Python API

RenderDoc exposes APIs to python at two different levels:

  1. The base replay API, the renderdoc module, which provides low level access to handling capture files, replaying frames and obtaining analysis information. The UI is built entirely on top of this API, so it provides the full power of RenderDoc, however is does not have many convenience abstractions.

  2. The RenderDoc UI API, the qrenderdoc module, which exposes the abstractions and panels within the UI tool.

Within RenderDoc - when either running scripts on the command line, or via the Python Shell - both modules are pre-imported and available automatically.

It is also possible to build the renderdoc module standalone which can be loaded into python and used for scripting directly without the UI program. Due to the inherent difficulty of distributing C python modules this isn’t included by default in distributed builds at the time of writing, but is generated by default in source builds - renderdoc.pyd on windows or elsewhere. Use of this module is strictly a convenience and is not supported.


Due to Android being inherently an unstable and unreliable platform, using the python scripting on Android devices is not recommended or supported. It may work, but you’ll be on your own with any problems encountered as they are too likely to be caused by problems on Android.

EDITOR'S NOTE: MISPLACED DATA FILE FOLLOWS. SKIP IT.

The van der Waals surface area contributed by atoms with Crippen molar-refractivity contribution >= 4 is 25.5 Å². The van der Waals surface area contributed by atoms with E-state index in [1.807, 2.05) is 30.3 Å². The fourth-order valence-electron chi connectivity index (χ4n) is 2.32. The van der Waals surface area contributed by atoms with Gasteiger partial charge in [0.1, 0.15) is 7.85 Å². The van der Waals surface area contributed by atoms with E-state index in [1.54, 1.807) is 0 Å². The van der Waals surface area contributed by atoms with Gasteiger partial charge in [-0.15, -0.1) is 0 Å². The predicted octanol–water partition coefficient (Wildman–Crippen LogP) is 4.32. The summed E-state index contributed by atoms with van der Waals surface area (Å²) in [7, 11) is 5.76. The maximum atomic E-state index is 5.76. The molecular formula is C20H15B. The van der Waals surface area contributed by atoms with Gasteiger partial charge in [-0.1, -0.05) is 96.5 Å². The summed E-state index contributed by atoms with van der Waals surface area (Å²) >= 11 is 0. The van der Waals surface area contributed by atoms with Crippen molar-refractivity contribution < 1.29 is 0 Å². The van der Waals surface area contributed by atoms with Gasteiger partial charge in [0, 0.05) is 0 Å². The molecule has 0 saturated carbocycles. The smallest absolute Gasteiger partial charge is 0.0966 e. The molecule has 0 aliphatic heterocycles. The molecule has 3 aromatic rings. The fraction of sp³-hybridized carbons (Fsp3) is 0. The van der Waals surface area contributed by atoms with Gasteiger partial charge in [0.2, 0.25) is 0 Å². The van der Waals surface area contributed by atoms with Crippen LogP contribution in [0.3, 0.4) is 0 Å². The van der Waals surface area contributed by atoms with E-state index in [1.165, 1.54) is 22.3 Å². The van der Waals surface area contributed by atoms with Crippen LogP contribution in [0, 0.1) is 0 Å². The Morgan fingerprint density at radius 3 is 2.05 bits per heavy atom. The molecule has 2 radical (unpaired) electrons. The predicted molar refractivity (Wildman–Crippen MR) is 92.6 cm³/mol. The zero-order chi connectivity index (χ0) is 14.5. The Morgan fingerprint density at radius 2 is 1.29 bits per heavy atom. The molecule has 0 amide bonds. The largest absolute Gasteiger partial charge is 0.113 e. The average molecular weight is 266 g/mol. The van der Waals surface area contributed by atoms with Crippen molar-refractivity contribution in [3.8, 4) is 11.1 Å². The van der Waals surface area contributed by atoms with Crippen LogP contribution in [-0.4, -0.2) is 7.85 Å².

You must use exactly the same version of python to load the module as was used to build it. On Windows the version of python that comes with the repository and is used by default is python 3.6. This can be overridden at build time by setting the environment variable RENDERDOC_PYTHON_PREFIX32 or RENDERDOC_PYTHON_PREFIX64 to the path of a compatible python install. NOTE that the embedded zip distribution doesn’t come with python38.lib which is necessary, so you must regenerate it or get it from the installed python. The installed python folder doesn’t come with a standard library bundle which you’d need to create or get from the embedded zip distribution.


RenderDoc only supports Python 3.4+, Python 2 is not supported.

This documentation contains information on getting started with the scripting, as well as tutorials and examples outline how to perform simple tasks.

Each example has a simple motivating goal and shows how to achieve it using the interfaces provided. They will not show every possible use of the interfaces, but instead give a starting point to build on. Further information about exactly what functionality is available can be found in the API reference below as well as using the python built-in help() function.